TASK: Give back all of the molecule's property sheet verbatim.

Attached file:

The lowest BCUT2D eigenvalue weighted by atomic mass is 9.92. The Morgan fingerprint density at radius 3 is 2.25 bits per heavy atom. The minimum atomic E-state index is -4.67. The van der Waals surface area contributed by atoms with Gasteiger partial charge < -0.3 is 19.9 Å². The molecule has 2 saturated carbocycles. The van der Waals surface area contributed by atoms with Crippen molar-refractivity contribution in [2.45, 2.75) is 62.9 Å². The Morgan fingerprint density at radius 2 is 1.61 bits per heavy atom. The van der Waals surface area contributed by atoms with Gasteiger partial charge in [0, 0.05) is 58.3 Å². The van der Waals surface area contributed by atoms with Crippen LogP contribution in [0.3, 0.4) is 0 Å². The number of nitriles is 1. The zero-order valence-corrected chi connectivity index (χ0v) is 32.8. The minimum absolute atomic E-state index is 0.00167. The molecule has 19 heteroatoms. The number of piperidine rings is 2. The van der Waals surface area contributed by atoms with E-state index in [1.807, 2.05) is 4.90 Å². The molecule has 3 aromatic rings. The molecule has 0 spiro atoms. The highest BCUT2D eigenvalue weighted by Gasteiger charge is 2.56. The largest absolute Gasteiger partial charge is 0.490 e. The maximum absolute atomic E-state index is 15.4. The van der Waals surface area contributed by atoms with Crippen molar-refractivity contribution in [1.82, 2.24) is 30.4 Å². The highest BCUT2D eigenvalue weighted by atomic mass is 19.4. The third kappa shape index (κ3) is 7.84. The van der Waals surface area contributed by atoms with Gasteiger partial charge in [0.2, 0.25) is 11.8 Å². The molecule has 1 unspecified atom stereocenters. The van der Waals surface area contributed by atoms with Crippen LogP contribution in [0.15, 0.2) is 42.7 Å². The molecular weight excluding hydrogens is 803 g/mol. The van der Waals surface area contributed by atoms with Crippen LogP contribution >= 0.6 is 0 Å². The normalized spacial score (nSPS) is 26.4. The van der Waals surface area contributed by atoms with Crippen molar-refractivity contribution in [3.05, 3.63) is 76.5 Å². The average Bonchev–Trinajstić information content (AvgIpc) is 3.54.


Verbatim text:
The lowest BCUT2D eigenvalue weighted by atomic mass is 9.92. The Morgan fingerprint density at radius 3 is 2.25 bits per heavy atom. The minimum atomic E-state index is -4.67. The van der Waals surface area contributed by atoms with Gasteiger partial charge < -0.3 is 19.9 Å². The molecule has 2 saturated carbocycles. The van der Waals surface area contributed by atoms with Crippen molar-refractivity contribution in [2.45, 2.75) is 62.9 Å². The Morgan fingerprint density at radius 2 is 1.61 bits per heavy atom. The van der Waals surface area contributed by atoms with Gasteiger partial charge in [0, 0.05) is 58.3 Å². The van der Waals surface area contributed by atoms with Crippen LogP contribution in [0.3, 0.4) is 0 Å². The number of nitriles is 1. The zero-order valence-corrected chi connectivity index (χ0v) is 32.8. The minimum absolute atomic E-state index is 0.00167. The molecule has 19 heteroatoms. The number of piperidine rings is 2. The van der Waals surface area contributed by atoms with E-state index in [1.807, 2.05) is 4.90 Å². The molecule has 3 aromatic rings. The molecule has 0 spiro atoms. The highest BCUT2D eigenvalue weighted by Gasteiger charge is 2.56. The largest absolute Gasteiger partial charge is 0.490 e. The maximum absolute atomic E-state index is 15.4. The van der Waals surface area contributed by atoms with Crippen molar-refractivity contribution in [1.82, 2.24) is 30.4 Å². The highest BCUT2D eigenvalue weighted by atomic mass is 19.4. The third kappa shape index (κ3) is 7.84. The van der Waals surface area contributed by atoms with Gasteiger partial charge in [0.2, 0.25) is 11.8 Å². The molecule has 1 unspecified atom stereocenters. The van der Waals surface area contributed by atoms with Crippen LogP contribution in [0.15, 0.2) is 42.7 Å². The molecular weight excluding hydrogens is 803 g/mol. The van der Waals surface area contributed by atoms with Crippen LogP contribution >= 0.6 is 0 Å². The normalized spacial score (nSPS) is 26.4. The van der Waals surface area contributed by atoms with Crippen molar-refractivity contribution in [3.05, 3.63) is 76.5 Å². The average Bonchev–Trinajstić information content (AvgIpc) is 3.54.